U.S. Attorney General Jeff Sessions on Friday vowed a law enforcement war on opioids akin to the anti-drug efforts of the 1980s.
Speaking at Kennedy Airport before an audience of about 50 uniformed officers of the U.S. Customs and Border Protection force, Sessions said the painkilling narcotic “fentanyl is the No. 1 killer-drug in America. You know that.”
About 20,000 people died last year of fentanyl and synthetics, he said.
“I’m convinced this is a winnable war,” Sessions said. “We’ve done it before.”
Before the speech, Sessions toured a Kennedy Airport postal sorting facility to see how inspectors spot and intercept unlawful opioids, said Kelly Laco of the Justice Department’s press office. He was to fly out after the speech.
In remarks of about 20 minutes, Sessions touted new prescribing restrictions by the U.S. Food and Drug Administration, scrutiny of physicians who write prescriptions, prosecutions of those who unlawfully prescribe, and algorithms to identify “statistical outliers” and a renewed focus on the 800,000 pieces of mail that come through Kennedy Airport daily.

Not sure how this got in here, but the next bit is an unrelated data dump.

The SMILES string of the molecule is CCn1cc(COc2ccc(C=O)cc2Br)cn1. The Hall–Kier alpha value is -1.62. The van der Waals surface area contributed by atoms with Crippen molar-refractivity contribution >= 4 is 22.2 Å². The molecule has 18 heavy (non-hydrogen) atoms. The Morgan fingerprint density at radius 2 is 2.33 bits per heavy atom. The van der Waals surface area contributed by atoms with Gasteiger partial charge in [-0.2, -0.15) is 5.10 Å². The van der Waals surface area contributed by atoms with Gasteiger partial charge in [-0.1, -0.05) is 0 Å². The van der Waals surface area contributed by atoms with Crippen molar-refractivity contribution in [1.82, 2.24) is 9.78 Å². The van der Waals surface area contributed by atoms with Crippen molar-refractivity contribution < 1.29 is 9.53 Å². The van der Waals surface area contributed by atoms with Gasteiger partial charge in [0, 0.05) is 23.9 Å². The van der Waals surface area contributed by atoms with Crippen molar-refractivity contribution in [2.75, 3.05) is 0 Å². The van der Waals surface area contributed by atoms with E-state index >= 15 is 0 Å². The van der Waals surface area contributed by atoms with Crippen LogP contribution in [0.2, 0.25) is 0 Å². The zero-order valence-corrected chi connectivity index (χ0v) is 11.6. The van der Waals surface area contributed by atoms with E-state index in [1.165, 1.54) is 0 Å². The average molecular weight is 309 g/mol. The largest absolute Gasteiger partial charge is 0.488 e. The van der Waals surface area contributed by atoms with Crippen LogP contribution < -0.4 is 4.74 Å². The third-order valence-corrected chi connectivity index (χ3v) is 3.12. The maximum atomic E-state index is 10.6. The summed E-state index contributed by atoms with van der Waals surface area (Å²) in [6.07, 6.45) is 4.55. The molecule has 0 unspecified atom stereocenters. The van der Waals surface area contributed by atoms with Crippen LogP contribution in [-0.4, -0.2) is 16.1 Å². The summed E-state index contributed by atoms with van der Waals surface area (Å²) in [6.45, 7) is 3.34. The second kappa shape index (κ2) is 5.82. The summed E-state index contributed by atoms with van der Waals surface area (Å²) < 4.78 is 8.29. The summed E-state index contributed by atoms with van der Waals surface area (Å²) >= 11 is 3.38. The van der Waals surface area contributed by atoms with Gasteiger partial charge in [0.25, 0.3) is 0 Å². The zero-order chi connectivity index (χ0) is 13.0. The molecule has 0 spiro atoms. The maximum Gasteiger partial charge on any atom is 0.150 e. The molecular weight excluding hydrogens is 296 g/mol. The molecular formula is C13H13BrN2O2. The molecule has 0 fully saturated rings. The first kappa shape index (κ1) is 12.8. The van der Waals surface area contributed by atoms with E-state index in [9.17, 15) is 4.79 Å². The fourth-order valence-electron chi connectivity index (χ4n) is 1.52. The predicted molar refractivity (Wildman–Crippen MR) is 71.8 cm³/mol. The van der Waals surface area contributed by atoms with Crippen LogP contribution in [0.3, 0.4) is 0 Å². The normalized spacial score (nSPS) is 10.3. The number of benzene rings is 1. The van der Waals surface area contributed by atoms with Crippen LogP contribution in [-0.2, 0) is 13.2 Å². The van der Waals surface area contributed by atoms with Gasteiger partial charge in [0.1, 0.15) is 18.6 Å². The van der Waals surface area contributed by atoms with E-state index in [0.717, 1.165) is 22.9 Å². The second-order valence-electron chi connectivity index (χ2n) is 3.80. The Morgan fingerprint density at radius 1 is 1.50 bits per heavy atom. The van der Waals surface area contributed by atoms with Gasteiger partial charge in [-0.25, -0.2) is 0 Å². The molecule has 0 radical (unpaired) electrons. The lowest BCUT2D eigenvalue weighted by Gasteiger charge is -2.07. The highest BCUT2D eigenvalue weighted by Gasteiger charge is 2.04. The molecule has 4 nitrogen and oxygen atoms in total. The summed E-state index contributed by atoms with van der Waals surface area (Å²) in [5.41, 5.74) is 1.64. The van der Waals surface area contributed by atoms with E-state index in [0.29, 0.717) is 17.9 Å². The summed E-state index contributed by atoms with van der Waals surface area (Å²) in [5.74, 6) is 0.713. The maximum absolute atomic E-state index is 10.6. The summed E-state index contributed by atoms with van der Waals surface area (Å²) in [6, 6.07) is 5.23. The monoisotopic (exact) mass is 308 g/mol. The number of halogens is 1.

“Fraudsters lie but the numbers don’t lie,” Sessions said.
He said the nation ought to build a wall separating Mexico and the United States — a hallmark of President Donald Trump’s 2016 campaign pledge.
“A border wall is an important step to stopping the flow of drugs,” he said.
Sessions’ speech comes a day after Trump declared a public-health emergency, which expanded access to medical services but doesn’t open up any additional federal money to fight addiction.
Sessions said that Trump has a “passion” for combating drug addiction and deaths.
“We’re facing the deadliest drug crisis in American history,” Sessions said Friday. “Never seen anything like this.”
“He has a passion for this issue,” Sessions said.
Trump said he would launch publicity campaigns to encourage young people to avoid alcohol and drugs, waive rules to broaden access at treatment centers, and expand states’ ability to expand block grants.
Trump on Thursday did not declare a “national emergency,” as he promised in August, a declaration that would have allowed more federal dollars to flow.
Elsewhere in Washington on Thursday, Sessions suggested that the opioid epidemic was due to personal failings on the part of Americans who cannot “say no” to drugs. He said that marijuana might be a gateway drug to hard-core opioid addiction.
According to the federal Centers for Disease Control and Prevention, opioids were to blame for more than 33,000 deaths in 2015, the last year for which statistics were available.